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Students, agencies hope to save lives

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By MELINDA WILLIAMS

melinda@southwesttimes.com

It’s a scene that plays out too frequently, at too many locations across the country: teenagers’ lives taken early, mangled in car crashes caused by intoxicated driving.

Many of these crashes occur only hours after the teens celebrate one of the milestones of their lives – their high school prom.

A group of students at Pulaski County High School and other area agencies are hoping to change that scenario locally. They are producing a film to make teens think twice before getting behind the wheel of a vehicle while they’re under the influence of intoxicants.

Students, law enforcement, firefighters and emergency medical personnel gathered in Dublin Wednesday evening to create a mock wreck for the film.

Pulaski County Sheriff’s Office Capt. Jeff Saunders said the crash depicted a carload of teens who attended an after prom party that served alcohol t-boning a carload of students whose party was alcohol free.

As the scene plays out, one student in each car is killed, several others are injured and the driver of the car at fault ends up being hauled off to jail in handcuffs after failing a number of field sobriety tests.

“Knowing that you killed someone because of a bad decision you made will eat away at you forever,” said Ellijah Booth, who played the intoxicated driver. “Losing a loved one, getting tested with the Breathalyzer and being handcuffed and put in the back of a police car, are things I never want to experience ever again.”

PCHS Driver’s Education teacher Sarah Matney said the video has an important message that will “hopefully save lives … that is our intent with this video.” She said she came up with the idea of the video about three months ago and her driver’s education students were onboard, so she contacted local public safety officials and video production teacher Greg Hawks and his students about taking part in the project.

The impact of seeing fellow students covered with white sheets as if they were dead certainly had an impact on Michael Sparta, who played a backseat passenger who was injured in the crash.

“I felt terrified and I was in the back seat. When I saw Casey (Reese) lying across the windshield I started to cry,” Sparta said. “It felt so real when they put that neck brace around my neck and wheeled me off on the stretcher. When it was all said and done I promised I would NEVER drink and drive.”

Reese played a front-seat passenger in the vehicle that caused the wreck. In the scene, she is killed upon being thrown through the vehicle’s windshield. She said of her experience lying on the hood of the vehicle under a sheet, “Doing this video made me realize how serious getting behind the wheel after drinking is. I thought something like this could never happen, but the video showed me it is possible.”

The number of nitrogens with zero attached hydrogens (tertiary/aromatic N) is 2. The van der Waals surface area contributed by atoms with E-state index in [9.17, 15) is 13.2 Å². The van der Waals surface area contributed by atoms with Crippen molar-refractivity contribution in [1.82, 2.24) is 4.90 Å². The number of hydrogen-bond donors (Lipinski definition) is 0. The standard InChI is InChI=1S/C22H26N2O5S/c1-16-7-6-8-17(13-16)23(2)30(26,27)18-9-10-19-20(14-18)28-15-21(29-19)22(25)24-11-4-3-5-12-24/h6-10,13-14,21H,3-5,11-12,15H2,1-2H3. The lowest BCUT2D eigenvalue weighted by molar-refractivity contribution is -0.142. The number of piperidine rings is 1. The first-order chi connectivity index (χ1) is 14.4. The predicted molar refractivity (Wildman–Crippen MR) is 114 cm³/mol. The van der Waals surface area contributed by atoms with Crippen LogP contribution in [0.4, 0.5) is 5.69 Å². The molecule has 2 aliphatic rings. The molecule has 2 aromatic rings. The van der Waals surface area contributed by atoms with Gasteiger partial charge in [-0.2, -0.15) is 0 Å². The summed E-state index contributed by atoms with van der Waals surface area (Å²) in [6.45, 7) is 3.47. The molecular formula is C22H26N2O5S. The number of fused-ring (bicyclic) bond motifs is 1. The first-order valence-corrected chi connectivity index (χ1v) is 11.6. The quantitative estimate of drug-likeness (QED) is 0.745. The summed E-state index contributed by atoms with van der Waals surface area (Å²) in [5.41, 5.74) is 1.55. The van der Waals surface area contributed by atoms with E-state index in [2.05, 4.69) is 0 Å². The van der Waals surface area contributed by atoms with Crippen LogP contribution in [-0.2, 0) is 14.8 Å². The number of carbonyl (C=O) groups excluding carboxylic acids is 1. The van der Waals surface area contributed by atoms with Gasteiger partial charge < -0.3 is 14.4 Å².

Rachel Hubble said she thought the project was “a really great experience. The wreck scene felt so real.”

Holly Riner said she hopes the video “opens peoples eyes as to how serious drunk driving is and how it can destroy or end people’s lives.”

Matney said one lesson the Driver’s Education program at PCHs focuses on “is that it’s not always about how the decisions in driving will affect yourself, but how your decisions may affect others on the roadway.”

She added, “Whether one beer or six … whether one mile down the road or 10 … you are affected and your driving will be impaired. Don’t be selfish and take that risk; if not for yourself, then for that innocent mother, father, sister, brother, husband, wife, daughter, son, cousin, grandparent driving down the road.”

Chelsey Gravely said the mock wreck “Taught me so much about how drinking and driving can put lives in danger. I look at things in a whole new way now. When I was in the car it felt so real. To see two of your friends lying there dead really makes you think. You are never promised tomorrow and don’t take life for granted.”

Savvanah Gravley said the project “Changed my outlook on life. I hope people take this seriously and start thinking before making stupid decisions like getting behind the wheel after drinking.”

Luke Williford said being in one of the cars as firefighters extricated them and removed them to stretchers “was surreal and showed me just how scary being in a drunk driving accident can be.”

Driver’s Education students who participated in the filming were Savvanah Gravley, Luke Williford, Rachel Hubble, Holly Riner, Elijah Booth, Casey Reese, Michael Sparta, Chelsey Gravely, Austin Leaper, Hannah Hancock and Sydney Burton.

Video Productions students were Sawyer Lancaster and Charles Earhart, makeup and production assistants/camera operators, and Zachary Howe, camera operator.”

In addition to the sheriff’s office, Saunders said others helping with the project, including providing the cars and hauling them to and from the film site, were Dublin Fire, REMSI, Northside Chevron, Cycle Systems, town of Dublin and Sheriff Jim Davis.

The wreck was staged in Dublin town square near Pulaski County Animal Shelter and New River Valley Criminal Justice Training Academy.

“I can’t even put into words the sense of pride I felt watching the awesome job our students did playing their roles in the Drunk Driving Awareness video we created, “ Matney said.

Hawks said they hope to have the video completed in time to show it to PCHS students prior to prom.